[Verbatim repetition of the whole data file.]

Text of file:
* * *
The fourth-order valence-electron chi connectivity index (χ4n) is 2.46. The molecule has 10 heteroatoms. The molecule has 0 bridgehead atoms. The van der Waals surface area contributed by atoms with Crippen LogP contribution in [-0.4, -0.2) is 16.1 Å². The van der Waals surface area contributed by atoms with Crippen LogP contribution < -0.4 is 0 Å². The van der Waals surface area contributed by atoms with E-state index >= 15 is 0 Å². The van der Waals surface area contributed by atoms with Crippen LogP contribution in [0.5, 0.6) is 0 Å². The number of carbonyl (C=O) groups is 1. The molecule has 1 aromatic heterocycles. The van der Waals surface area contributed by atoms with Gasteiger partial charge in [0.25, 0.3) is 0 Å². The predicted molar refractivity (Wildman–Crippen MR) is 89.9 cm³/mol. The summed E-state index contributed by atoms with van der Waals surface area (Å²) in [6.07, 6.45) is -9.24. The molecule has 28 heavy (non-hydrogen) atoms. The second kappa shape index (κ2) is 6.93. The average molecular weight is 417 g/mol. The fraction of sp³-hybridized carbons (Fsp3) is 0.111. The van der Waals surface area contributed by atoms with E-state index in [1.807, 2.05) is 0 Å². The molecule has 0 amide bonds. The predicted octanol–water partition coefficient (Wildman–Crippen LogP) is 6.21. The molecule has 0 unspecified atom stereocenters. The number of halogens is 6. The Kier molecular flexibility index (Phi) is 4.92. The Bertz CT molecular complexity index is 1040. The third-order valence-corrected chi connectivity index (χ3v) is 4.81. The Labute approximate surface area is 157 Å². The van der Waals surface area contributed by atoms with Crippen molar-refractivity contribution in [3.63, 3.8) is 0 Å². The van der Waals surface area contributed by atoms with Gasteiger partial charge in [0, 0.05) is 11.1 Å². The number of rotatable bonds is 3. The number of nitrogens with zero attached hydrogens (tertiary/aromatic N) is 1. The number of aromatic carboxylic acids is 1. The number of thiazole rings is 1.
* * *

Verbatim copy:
The fourth-order valence-electron chi connectivity index (χ4n) is 2.46. The molecule has 10 heteroatoms. The molecule has 0 bridgehead atoms. The van der Waals surface area contributed by atoms with Crippen LogP contribution in [-0.4, -0.2) is 16.1 Å². The van der Waals surface area contributed by atoms with Crippen LogP contribution < -0.4 is 0 Å². The van der Waals surface area contributed by atoms with E-state index >= 15 is 0 Å². The van der Waals surface area contributed by atoms with Crippen LogP contribution in [0.5, 0.6) is 0 Å². The number of carbonyl (C=O) groups is 1. The molecule has 1 aromatic heterocycles. The van der Waals surface area contributed by atoms with Gasteiger partial charge in [0.25, 0.3) is 0 Å². The predicted molar refractivity (Wildman–Crippen MR) is 89.9 cm³/mol. The summed E-state index contributed by atoms with van der Waals surface area (Å²) in [6.07, 6.45) is -9.24. The molecule has 28 heavy (non-hydrogen) atoms. The second kappa shape index (κ2) is 6.93. The average molecular weight is 417 g/mol. The fraction of sp³-hybridized carbons (Fsp3) is 0.111. The van der Waals surface area contributed by atoms with E-state index in [1.807, 2.05) is 0 Å². The molecule has 0 amide bonds. The predicted octanol–water partition coefficient (Wildman–Crippen LogP) is 6.21. The molecule has 0 unspecified atom stereocenters. The number of halogens is 6. The Kier molecular flexibility index (Phi) is 4.92. The Bertz CT molecular complexity index is 1040. The third-order valence-corrected chi connectivity index (χ3v) is 4.81. The Labute approximate surface area is 157 Å². The van der Waals surface area contributed by atoms with Crippen molar-refractivity contribution in [3.63, 3.8) is 0 Å². The van der Waals surface area contributed by atoms with Gasteiger partial charge in [0, 0.05) is 11.1 Å². The number of rotatable bonds is 3. The number of nitrogens with zero attached hydrogens (tertiary/aromatic N) is 1. The number of aromatic carboxylic acids is 1. The number of thiazole rings is 1.